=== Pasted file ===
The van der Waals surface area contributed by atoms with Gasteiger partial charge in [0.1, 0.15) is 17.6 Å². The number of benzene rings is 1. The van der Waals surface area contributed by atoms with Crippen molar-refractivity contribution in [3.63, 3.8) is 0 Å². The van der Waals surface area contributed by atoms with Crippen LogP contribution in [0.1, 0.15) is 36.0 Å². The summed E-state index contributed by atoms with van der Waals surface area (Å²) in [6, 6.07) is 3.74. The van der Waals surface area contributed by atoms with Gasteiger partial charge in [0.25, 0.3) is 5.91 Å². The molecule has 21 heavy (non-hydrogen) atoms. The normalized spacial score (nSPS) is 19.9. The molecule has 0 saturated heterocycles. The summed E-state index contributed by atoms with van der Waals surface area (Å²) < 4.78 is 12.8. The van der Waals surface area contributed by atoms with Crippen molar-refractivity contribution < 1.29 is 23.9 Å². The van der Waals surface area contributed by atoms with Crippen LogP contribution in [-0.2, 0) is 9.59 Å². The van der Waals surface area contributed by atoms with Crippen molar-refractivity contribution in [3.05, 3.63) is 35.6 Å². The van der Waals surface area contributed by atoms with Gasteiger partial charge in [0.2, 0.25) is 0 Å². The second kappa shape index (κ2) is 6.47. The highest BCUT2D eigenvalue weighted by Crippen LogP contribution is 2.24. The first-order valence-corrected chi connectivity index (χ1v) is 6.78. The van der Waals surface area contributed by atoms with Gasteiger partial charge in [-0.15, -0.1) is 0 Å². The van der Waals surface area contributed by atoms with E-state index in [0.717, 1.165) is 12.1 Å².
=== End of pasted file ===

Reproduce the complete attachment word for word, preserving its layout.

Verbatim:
The van der Waals surface area contributed by atoms with Gasteiger partial charge in [0.1, 0.15) is 17.6 Å². The number of benzene rings is 1. The van der Waals surface area contributed by atoms with Crippen molar-refractivity contribution in [3.63, 3.8) is 0 Å². The van der Waals surface area contributed by atoms with Crippen LogP contribution in [0.1, 0.15) is 36.0 Å². The summed E-state index contributed by atoms with van der Waals surface area (Å²) in [6, 6.07) is 3.74. The van der Waals surface area contributed by atoms with Gasteiger partial charge in [0.25, 0.3) is 5.91 Å². The molecule has 21 heavy (non-hydrogen) atoms. The normalized spacial score (nSPS) is 19.9. The molecule has 0 saturated heterocycles. The summed E-state index contributed by atoms with van der Waals surface area (Å²) < 4.78 is 12.8. The van der Waals surface area contributed by atoms with Crippen molar-refractivity contribution < 1.29 is 23.9 Å². The van der Waals surface area contributed by atoms with Crippen LogP contribution in [-0.2, 0) is 9.59 Å². The van der Waals surface area contributed by atoms with Crippen molar-refractivity contribution in [3.05, 3.63) is 35.6 Å². The van der Waals surface area contributed by atoms with Gasteiger partial charge in [0.2, 0.25) is 0 Å². The second kappa shape index (κ2) is 6.47. The highest BCUT2D eigenvalue weighted by Crippen LogP contribution is 2.24. The first-order valence-corrected chi connectivity index (χ1v) is 6.78. The van der Waals surface area contributed by atoms with Gasteiger partial charge in [-0.15, -0.1) is 0 Å². The van der Waals surface area contributed by atoms with E-state index in [0.717, 1.165) is 12.1 Å².